‘Scorcha! Skins, Suedes and Style From The Streets 1967-1973’ reviewed by Stewart Home

Scorcha! Skins, Suedes and Style From The Streets 1967-1973 by Paul ‘Smiler’ Anderson and Mark Baxter (Omnibus Press, 2021)

With words and images, Scorcha! sets out to document one strand of UK working class youth culture in the pre-punk era. The pictures provide a far more accurate depiction of late-sixties and early-seventies street style than slick fashion photos using models, stylists, make-up artists and professional photographers ever could. There are a slew of previously unpublished photos of ordinary kids all pilled up and with only a handful of places to go. Some of those in the pictures have also been interviewed – alongside a few pop personalities ranging from former BBC Radio One DJ Emperor Rosko to mod revivalist Paul Weller. Alongside this, there is record art and other promotional schlock I’ve seen before, but it provides needed context.

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Do You Remember The Days of 79?

No Jeans! No Greens! No Casuals! London Scooter Clubs 1979-1985
Roger Allen, Old Dog Publishing 2020

Driving a scooter through London wearing a parka in 1980/81 was seen by other youth cults as a provocative gesture. It was seen as an invitation to violence by skinheads, casuals and bikers that roamed the same streets. Soon these scooter-riding mods banded together in clubs united by a shared interest in scooters, as well as fashion and music, to present a united front against their enemies.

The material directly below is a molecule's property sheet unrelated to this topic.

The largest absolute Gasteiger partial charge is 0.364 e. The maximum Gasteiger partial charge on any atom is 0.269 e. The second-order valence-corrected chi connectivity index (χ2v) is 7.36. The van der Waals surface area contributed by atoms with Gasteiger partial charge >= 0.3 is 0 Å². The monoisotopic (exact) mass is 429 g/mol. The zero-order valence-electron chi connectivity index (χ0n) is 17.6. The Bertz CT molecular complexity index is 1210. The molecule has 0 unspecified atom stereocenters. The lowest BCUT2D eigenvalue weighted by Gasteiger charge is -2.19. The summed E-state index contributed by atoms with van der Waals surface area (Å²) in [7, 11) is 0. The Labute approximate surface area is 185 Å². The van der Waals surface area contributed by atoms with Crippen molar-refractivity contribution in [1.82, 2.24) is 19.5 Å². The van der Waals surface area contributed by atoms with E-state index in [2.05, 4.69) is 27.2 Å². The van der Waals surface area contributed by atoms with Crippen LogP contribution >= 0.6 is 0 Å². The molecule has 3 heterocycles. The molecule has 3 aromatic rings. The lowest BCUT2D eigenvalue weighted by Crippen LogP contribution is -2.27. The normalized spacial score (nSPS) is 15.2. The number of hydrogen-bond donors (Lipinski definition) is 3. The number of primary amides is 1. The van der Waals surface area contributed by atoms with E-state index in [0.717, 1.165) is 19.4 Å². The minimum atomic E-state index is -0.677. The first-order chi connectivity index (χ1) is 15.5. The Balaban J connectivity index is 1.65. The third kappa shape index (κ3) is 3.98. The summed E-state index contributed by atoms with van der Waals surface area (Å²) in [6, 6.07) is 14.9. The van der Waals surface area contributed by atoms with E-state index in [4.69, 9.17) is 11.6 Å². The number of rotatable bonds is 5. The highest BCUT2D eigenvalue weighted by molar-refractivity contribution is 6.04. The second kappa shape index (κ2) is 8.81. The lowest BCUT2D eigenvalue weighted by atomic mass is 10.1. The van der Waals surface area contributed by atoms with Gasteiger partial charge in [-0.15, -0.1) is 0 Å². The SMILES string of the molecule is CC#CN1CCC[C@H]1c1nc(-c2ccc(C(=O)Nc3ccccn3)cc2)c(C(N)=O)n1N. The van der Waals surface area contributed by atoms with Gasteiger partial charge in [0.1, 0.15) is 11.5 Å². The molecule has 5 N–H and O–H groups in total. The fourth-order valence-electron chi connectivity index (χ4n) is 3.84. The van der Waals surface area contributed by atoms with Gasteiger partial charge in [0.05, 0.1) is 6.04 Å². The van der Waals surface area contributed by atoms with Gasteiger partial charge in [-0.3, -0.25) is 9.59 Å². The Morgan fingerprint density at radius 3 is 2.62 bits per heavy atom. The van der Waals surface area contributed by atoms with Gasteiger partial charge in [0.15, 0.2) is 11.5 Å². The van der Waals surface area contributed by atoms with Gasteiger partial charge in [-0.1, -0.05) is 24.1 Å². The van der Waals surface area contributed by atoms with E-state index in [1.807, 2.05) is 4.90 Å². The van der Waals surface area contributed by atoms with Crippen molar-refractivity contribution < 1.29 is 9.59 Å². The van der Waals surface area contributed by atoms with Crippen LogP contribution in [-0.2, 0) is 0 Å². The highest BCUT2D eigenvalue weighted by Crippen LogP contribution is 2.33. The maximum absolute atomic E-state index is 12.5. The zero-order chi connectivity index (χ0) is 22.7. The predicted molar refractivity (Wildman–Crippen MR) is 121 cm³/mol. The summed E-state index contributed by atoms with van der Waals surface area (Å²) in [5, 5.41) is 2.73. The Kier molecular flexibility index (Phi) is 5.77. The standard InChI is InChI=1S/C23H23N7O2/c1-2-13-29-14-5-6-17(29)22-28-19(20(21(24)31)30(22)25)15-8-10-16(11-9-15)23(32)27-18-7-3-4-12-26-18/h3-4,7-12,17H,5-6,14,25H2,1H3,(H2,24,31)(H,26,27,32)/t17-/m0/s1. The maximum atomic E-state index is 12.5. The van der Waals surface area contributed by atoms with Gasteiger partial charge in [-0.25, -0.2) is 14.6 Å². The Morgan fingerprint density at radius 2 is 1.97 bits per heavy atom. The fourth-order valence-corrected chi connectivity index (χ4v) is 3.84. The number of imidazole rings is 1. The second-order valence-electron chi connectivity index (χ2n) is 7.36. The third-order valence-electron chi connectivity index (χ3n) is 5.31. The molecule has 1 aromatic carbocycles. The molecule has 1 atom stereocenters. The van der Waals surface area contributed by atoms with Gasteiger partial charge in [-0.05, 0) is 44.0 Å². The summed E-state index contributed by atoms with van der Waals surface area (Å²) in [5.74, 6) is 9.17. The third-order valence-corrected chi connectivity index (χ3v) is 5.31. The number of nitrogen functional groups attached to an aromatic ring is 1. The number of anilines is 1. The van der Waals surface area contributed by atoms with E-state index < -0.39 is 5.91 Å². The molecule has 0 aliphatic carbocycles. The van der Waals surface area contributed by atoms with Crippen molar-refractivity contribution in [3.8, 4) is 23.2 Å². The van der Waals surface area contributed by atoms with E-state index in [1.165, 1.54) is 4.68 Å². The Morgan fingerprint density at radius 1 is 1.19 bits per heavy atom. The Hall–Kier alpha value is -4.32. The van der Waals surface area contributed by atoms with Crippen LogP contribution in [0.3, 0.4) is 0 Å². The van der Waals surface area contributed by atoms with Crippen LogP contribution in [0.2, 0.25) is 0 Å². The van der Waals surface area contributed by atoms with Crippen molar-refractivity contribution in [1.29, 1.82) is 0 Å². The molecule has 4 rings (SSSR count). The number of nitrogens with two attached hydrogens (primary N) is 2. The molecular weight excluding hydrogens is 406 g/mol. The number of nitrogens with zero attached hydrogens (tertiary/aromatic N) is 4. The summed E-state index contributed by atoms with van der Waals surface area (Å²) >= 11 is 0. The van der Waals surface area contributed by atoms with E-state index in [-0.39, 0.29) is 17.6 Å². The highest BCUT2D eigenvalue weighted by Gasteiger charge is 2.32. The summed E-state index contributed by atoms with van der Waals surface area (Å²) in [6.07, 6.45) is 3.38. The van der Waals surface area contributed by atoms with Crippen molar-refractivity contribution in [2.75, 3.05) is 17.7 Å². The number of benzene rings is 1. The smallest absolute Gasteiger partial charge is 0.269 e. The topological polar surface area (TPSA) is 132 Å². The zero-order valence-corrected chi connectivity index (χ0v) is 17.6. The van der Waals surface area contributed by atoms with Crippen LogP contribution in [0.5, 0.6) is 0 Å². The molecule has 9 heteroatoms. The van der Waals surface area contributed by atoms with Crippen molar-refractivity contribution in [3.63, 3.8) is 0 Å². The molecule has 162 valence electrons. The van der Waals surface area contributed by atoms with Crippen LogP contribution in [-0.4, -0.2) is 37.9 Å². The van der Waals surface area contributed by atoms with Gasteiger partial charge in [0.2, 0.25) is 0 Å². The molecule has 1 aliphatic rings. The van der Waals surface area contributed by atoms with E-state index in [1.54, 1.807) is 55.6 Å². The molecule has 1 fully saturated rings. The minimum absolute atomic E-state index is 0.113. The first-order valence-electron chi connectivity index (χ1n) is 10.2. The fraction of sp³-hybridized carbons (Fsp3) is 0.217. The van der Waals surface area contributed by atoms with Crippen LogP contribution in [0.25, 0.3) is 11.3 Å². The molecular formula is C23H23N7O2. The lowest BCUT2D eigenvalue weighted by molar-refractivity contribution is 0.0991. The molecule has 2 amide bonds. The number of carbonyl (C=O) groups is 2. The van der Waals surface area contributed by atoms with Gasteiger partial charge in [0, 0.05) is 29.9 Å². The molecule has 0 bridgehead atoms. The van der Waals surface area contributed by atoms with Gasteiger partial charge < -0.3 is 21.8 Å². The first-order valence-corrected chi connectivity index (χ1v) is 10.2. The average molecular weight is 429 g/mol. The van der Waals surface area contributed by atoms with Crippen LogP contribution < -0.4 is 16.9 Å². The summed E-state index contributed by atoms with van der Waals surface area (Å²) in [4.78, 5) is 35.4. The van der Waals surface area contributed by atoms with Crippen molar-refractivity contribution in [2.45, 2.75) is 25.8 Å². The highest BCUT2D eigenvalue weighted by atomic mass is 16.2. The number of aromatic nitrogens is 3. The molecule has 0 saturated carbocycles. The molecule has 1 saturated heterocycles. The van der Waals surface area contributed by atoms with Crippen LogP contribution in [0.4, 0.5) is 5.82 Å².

After visits up North, on scooter runs to Scarborough, a lot of these clubs started to drop the mod fashion and picked up on the scooter boy look of the Northern clubs. Many London mods didn’t get it and banned scooter boys from their venues with signs proclaiming ‘No Jeans!, No Greens!, No Casuals!’ in other words no scooter boys.

Roger Allen spent two years interviewing over 60 members of the clubs that existed within the London area between 1979 and 1985. The A23 Crusaders and The Paddington, The Wasps and The Viceroys, The Nomads and the Virgin Soldiers and all the 80 scooter clubs that made up this scene. Andrew Stevens spoke to him about the 337-pages strong result.

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